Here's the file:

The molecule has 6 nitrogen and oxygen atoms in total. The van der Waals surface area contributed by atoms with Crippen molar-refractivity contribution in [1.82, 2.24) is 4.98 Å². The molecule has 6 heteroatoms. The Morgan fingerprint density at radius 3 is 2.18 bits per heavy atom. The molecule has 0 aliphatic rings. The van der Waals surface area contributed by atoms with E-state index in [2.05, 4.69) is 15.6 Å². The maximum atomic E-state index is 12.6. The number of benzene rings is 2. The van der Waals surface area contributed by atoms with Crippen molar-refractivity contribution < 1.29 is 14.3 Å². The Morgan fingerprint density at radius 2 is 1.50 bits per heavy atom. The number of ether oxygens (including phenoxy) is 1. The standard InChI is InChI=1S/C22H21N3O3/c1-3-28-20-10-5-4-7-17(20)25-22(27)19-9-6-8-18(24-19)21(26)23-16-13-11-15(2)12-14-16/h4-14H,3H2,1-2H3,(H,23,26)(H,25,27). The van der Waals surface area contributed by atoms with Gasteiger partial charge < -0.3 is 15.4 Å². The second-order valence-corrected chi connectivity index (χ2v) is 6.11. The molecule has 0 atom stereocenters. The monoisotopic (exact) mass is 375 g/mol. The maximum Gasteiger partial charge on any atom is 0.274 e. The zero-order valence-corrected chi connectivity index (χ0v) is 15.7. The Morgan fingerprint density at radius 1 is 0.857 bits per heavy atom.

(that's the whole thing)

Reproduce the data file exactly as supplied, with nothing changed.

The molecule has 6 nitrogen and oxygen atoms in total. The van der Waals surface area contributed by atoms with Crippen molar-refractivity contribution in [1.82, 2.24) is 4.98 Å². The molecule has 6 heteroatoms. The Morgan fingerprint density at radius 3 is 2.18 bits per heavy atom. The molecule has 0 aliphatic rings. The van der Waals surface area contributed by atoms with E-state index in [2.05, 4.69) is 15.6 Å². The maximum atomic E-state index is 12.6. The number of benzene rings is 2. The van der Waals surface area contributed by atoms with Crippen molar-refractivity contribution < 1.29 is 14.3 Å². The Morgan fingerprint density at radius 2 is 1.50 bits per heavy atom. The number of ether oxygens (including phenoxy) is 1. The standard InChI is InChI=1S/C22H21N3O3/c1-3-28-20-10-5-4-7-17(20)25-22(27)19-9-6-8-18(24-19)21(26)23-16-13-11-15(2)12-14-16/h4-14H,3H2,1-2H3,(H,23,26)(H,25,27). The van der Waals surface area contributed by atoms with Gasteiger partial charge < -0.3 is 15.4 Å². The second-order valence-corrected chi connectivity index (χ2v) is 6.11. The molecule has 0 atom stereocenters. The monoisotopic (exact) mass is 375 g/mol. The maximum Gasteiger partial charge on any atom is 0.274 e. The zero-order valence-corrected chi connectivity index (χ0v) is 15.7. The Morgan fingerprint density at radius 1 is 0.857 bits per heavy atom.